5) a crystal clear plastic panel (optional) sealed with silicone, attached with pop rivets & washers
9) adhesive seal stripping for lid and container lip to make it air tight.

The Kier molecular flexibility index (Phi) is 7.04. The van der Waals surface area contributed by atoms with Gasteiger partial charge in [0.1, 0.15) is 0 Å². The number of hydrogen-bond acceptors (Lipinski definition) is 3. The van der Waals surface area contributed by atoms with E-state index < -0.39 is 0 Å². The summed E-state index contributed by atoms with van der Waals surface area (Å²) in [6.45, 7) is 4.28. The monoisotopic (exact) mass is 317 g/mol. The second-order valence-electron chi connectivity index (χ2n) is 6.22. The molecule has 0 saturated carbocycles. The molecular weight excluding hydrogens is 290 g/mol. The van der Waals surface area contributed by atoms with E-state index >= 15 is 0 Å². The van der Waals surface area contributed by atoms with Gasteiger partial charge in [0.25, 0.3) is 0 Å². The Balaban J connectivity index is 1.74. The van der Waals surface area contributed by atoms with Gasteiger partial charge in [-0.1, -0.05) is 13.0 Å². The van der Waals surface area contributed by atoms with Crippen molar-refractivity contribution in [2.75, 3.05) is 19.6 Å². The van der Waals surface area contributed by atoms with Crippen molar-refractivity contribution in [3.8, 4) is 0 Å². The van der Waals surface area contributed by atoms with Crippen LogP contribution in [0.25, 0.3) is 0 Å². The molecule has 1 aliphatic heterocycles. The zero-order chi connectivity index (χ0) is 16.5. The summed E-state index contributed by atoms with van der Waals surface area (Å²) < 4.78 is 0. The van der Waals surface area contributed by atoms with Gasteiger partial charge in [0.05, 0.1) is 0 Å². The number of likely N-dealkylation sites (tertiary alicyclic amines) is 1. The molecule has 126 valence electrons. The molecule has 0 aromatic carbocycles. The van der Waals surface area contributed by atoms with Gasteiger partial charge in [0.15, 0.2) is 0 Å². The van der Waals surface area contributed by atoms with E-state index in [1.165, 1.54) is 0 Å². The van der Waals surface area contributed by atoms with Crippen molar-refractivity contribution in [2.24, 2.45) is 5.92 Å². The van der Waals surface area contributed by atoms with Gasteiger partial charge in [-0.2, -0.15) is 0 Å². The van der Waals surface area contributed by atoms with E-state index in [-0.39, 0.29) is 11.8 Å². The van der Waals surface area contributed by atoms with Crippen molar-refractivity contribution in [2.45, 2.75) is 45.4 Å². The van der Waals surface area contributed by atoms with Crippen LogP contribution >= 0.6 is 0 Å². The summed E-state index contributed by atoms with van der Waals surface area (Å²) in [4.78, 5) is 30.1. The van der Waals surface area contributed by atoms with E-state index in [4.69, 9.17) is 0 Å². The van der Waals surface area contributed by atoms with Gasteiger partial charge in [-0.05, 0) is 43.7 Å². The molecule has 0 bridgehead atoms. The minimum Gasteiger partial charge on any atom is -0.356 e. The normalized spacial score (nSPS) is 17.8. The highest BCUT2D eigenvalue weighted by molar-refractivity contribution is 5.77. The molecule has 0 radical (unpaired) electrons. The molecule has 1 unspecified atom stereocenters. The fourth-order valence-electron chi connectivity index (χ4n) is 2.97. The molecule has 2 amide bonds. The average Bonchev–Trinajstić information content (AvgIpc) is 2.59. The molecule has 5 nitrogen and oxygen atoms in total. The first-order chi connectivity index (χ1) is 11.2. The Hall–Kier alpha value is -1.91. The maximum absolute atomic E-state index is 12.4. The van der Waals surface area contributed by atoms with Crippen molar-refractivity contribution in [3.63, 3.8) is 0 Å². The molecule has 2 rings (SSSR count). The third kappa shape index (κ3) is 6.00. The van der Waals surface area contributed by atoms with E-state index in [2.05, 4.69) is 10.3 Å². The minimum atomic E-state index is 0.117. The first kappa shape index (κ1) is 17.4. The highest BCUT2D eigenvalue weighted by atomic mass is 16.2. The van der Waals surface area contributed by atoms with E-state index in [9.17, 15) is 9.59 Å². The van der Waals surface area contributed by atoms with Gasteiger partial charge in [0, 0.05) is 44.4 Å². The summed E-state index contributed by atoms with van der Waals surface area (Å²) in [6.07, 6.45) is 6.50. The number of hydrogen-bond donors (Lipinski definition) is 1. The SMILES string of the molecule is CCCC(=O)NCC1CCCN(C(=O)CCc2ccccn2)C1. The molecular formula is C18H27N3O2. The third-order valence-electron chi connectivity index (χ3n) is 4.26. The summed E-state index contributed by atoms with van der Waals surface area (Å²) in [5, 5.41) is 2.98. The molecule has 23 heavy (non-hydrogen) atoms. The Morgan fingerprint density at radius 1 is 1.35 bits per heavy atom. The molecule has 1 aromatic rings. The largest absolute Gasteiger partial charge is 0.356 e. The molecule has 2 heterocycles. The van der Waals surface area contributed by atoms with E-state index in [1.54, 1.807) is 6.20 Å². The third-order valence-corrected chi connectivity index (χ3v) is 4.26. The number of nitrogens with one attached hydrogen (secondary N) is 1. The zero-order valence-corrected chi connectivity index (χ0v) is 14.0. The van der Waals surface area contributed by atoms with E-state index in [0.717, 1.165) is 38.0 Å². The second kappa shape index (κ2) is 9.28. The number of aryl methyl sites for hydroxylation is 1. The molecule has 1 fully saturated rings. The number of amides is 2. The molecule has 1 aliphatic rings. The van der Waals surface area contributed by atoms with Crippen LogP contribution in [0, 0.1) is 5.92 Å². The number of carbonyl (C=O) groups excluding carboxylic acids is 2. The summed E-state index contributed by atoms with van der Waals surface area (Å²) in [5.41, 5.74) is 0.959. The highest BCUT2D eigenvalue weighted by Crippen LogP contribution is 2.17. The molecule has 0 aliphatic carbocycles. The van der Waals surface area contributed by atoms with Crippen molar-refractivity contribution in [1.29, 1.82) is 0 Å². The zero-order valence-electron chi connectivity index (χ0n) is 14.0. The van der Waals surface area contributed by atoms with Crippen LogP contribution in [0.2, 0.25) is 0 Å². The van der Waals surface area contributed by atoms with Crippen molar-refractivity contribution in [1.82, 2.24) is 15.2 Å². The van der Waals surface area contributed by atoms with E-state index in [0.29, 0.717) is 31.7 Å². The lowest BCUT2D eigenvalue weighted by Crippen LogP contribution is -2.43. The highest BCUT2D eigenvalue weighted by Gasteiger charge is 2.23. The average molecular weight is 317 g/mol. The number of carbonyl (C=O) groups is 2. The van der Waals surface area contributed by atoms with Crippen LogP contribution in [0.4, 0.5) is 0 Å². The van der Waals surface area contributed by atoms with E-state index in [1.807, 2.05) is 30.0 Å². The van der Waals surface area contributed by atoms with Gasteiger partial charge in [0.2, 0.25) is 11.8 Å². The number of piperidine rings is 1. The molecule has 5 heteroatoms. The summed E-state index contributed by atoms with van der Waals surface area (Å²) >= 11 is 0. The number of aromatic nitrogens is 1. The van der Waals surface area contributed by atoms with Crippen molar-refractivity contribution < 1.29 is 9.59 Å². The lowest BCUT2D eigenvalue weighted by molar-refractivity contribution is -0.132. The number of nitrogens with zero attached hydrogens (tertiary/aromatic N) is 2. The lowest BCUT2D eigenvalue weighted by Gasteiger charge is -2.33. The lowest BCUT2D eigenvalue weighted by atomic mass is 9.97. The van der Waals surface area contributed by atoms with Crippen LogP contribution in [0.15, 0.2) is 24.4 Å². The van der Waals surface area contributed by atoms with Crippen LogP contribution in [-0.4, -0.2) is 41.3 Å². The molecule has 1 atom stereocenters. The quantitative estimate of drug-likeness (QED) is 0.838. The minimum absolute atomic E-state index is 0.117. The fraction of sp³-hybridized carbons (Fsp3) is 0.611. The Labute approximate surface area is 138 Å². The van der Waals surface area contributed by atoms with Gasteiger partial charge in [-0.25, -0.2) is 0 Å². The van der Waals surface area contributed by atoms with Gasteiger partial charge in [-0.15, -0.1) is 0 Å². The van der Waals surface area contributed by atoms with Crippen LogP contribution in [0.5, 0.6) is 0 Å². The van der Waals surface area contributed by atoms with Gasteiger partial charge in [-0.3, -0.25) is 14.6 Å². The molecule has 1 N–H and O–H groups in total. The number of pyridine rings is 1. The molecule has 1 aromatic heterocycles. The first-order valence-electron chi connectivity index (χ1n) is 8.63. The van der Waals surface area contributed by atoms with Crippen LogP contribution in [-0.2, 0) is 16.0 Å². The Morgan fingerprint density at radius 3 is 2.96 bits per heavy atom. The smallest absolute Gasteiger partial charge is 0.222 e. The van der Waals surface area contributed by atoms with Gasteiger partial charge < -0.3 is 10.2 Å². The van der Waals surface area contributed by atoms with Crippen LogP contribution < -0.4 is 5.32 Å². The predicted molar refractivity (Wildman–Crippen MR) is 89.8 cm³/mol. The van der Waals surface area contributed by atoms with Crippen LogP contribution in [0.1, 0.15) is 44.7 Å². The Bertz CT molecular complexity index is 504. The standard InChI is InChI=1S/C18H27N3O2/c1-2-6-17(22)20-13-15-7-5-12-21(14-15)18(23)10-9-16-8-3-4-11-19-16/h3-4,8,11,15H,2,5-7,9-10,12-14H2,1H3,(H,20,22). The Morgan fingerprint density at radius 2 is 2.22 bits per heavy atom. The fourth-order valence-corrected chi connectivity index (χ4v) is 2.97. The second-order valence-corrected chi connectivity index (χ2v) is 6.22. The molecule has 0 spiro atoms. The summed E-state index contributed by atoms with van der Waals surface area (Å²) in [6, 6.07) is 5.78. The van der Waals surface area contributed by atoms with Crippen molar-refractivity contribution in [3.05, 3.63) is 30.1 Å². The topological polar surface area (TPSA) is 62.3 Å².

My DIY glovebox is made from a clear plastic Sterilite 27 Gallon Stacker Box that I purchased at Walmart. It is 25.75" x 18.38" x 19.38" with a price around US$15.00 and pictured below. I will invert it with the top lid being the bottom floor on which to work. I will cut two arm-holes into the front, insert PCV pipe fittings, and attach thin plastic shoulder length veterinary OB gloves to allow hand insertion into the box. I will also add a plastic clear panel to more easily view the insides though this may not be absolutely necessary since the plastic is pretty clear already. I will also add legs and an easily sterilized Plexiglass sheet to the floor of the lid along with a 0.2 micron MCE filtration system and gas fittings. I already own a medical grade ozone generator which operates on USP Oxygen. I will pipe ozone gas into this chamber through the 0.2 micron filters which should nicely sterilize the internal contents. Again, this is not absolutely necessary as one could probably simply spray an anti-microbial spray inside (like 6% hydrogen peroxide), seal and wait a reasonable time for a safe working environment. As I said, I already own a ozone generator, so I will go the extra step.